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History of the Kennet & Avon Canal in Bath

An east-west inland waterway was discussed in Elizabethan times but nothing happened until the early 1700s, when stretches of the rivers Kennet and Avon were made navigable to Newbury and Bath respectively.

Black and white photo of canal at Malthouse in Bath in 963 Malthouse, Bath, 1963

Painting of Kennet & Avon Canal in 1700sBath was a popular place in the 1700s, attracting thousands of fashionable and wealthy visitors including members of the Royal Family. They came to ‘take the waters’ at the spa and to enjoy the social activities taking place in the city at the Assembly Rooms, the Pump Rooms and the theatres and music halls.

Huge loads of coal came into Bath via the canal to heat the spacious Georgian mansions for these visitors.

Commercial wealth

Built as a commercial transport route between 1794 and 1810, the Kennet & Avon Canal transformed Bath, providing safe and efficient travel between London and Bath, and via the River Avon, to Bristol.

Before the canal, the journey to London involved a difficult overland route or a perilous sea journey via the Bristol Channel and around the south coast. The canal shortened the journey, offered a safe and efficient route and created new opportunities for trade and transport. Bath stone could be delivered easily to London and other cities, and tons of coal, food and other goods essential for Bath’s profitable tourist industry could be broughtinto the city.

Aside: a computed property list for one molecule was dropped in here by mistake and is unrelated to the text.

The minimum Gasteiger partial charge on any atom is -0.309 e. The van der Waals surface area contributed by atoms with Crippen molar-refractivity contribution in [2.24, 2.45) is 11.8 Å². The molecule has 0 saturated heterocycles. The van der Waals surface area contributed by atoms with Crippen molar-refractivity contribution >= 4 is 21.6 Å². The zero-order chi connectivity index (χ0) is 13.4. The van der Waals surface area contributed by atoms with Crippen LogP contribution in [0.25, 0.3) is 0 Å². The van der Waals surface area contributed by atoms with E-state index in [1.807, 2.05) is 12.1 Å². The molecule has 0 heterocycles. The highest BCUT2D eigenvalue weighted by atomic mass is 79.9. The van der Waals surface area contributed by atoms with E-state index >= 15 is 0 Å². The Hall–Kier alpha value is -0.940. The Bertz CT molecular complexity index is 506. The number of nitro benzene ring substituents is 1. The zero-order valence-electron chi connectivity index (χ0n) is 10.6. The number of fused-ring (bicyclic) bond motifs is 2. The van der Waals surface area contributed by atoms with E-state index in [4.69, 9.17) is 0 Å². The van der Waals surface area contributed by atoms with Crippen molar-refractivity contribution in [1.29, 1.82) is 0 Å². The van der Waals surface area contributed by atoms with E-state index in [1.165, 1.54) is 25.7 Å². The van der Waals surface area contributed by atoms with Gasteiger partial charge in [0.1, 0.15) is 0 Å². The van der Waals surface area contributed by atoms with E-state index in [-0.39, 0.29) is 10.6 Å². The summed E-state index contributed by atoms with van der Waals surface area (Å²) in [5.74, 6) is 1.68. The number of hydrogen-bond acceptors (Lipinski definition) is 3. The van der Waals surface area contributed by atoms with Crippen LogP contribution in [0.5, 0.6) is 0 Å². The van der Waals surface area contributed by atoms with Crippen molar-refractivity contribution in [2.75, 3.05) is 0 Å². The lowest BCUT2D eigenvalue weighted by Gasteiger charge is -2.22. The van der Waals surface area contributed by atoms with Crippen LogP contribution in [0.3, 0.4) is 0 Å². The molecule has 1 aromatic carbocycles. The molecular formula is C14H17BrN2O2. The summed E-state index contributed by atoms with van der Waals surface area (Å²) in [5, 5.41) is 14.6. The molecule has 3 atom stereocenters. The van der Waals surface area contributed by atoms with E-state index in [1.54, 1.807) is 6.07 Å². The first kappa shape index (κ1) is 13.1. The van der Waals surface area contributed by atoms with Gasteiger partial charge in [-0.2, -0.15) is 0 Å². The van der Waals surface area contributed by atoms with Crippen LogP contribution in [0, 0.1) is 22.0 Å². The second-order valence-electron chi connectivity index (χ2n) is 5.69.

Rise, fall and rediscovery

The canal flourished between 1810 and 1840, carrying stone from Bath and bringing coal and domestic goods into the city. It reached its trading peak in 1840 transporting building materials for the Great Western Railway.

Black and white photo of crowds at locks on Kennet & AvonIronically the railway signaled the end of the canal’s prosperity as it offered quicker journeys for goods and people. Canal trade then gradually decreased until stretches became virtually derelict in the 1950s.

The creation of the Kennet & Avon Canal Trust in the 1960s reversed the decline, and now the canal and its towpath is popular with walkers, cyclists, fishermen and boaters.

A potted history of the Kennet & Avon Canal

  • 1788 John Rennie appointed to survey a route between Newbury and Bath.
  • 1794 An Act of Parliament received Royal Assent to make a navigable canal from the River Kennet at Newbury to the River Avon at Bath. Work started on the towpath.
  • 1810 Kennet & Avon Canal completed and opened on 28 December.
  • 1810-1840 were the heydays of the canal with toll receipts of over £50,000 a year.
  • 1841 Great Western Railway arrived in Bath.
  • 1852 Great Western Railway bought the Kennet & Avon Canal Company.
  • 1877 Kennet & Avon Canal Company made a loss for the first time.
  • 1920 Commercial navigation ceased, and the canal’s condition declined.
  • 1951 Kennet & Avon Canal Association formed to prevent further deterioration.
  • 1955 A stretch of the canal was closed.
  • 1956 Kennet & Avon Canal Association petitioned successfully against further closure.
  • 1962 Kennet & Avon Canal Association became the Kennet & Avon Canal Trust. Restoration work started, with hundreds of volunteers.
  • 1990 Canal re-opened by the Queen.
  • 1996 Heritage Lottery Fund gave £25million grant for a five-year restoration project.
  • 2010 British Waterways celebrated the canal’s bicentenary with conservation and improvement work, plus a commemorative sundial at Widcombe.
  • 2012 British Waterways becomes The Canal & River Trust, the new custodian of the Kennet & Avon Canal.

Last date edited: 17 July 2015